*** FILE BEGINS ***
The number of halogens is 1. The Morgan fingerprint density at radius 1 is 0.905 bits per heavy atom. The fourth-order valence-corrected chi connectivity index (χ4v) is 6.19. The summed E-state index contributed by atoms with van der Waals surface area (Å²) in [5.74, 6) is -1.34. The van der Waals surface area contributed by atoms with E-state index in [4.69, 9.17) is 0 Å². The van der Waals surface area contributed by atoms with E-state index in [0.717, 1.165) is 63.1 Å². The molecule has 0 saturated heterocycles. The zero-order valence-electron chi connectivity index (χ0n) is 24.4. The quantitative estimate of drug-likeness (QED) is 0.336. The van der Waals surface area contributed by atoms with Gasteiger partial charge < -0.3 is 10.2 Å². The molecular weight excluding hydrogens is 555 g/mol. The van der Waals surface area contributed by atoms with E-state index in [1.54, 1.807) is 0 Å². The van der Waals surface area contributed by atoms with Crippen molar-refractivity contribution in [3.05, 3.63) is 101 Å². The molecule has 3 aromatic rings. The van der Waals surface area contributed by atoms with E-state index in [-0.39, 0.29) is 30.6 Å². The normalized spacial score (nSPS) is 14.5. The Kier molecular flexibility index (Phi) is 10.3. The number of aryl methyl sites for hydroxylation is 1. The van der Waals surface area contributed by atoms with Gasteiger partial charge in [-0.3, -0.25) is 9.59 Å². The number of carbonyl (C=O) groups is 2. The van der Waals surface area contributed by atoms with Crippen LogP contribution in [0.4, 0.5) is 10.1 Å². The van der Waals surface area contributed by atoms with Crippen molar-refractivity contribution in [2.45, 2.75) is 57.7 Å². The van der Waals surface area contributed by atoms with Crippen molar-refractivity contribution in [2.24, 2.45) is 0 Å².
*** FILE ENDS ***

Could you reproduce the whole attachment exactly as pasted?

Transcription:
The number of halogens is 1. The Morgan fingerprint density at radius 1 is 0.905 bits per heavy atom. The fourth-order valence-corrected chi connectivity index (χ4v) is 6.19. The summed E-state index contributed by atoms with van der Waals surface area (Å²) in [5.74, 6) is -1.34. The van der Waals surface area contributed by atoms with E-state index in [4.69, 9.17) is 0 Å². The van der Waals surface area contributed by atoms with E-state index in [0.717, 1.165) is 63.1 Å². The molecule has 0 saturated heterocycles. The zero-order valence-electron chi connectivity index (χ0n) is 24.4. The quantitative estimate of drug-likeness (QED) is 0.336. The van der Waals surface area contributed by atoms with Gasteiger partial charge < -0.3 is 10.2 Å². The molecular weight excluding hydrogens is 555 g/mol. The van der Waals surface area contributed by atoms with E-state index in [1.54, 1.807) is 0 Å². The van der Waals surface area contributed by atoms with Crippen molar-refractivity contribution in [3.05, 3.63) is 101 Å². The molecule has 3 aromatic rings. The van der Waals surface area contributed by atoms with E-state index in [-0.39, 0.29) is 30.6 Å². The normalized spacial score (nSPS) is 14.5. The Kier molecular flexibility index (Phi) is 10.3. The number of aryl methyl sites for hydroxylation is 1. The van der Waals surface area contributed by atoms with Gasteiger partial charge in [-0.3, -0.25) is 9.59 Å². The number of carbonyl (C=O) groups is 2. The van der Waals surface area contributed by atoms with Crippen LogP contribution in [0.4, 0.5) is 10.1 Å². The van der Waals surface area contributed by atoms with Crippen molar-refractivity contribution in [2.45, 2.75) is 57.7 Å². The van der Waals surface area contributed by atoms with Crippen molar-refractivity contribution in [2.24, 2.45) is 0 Å².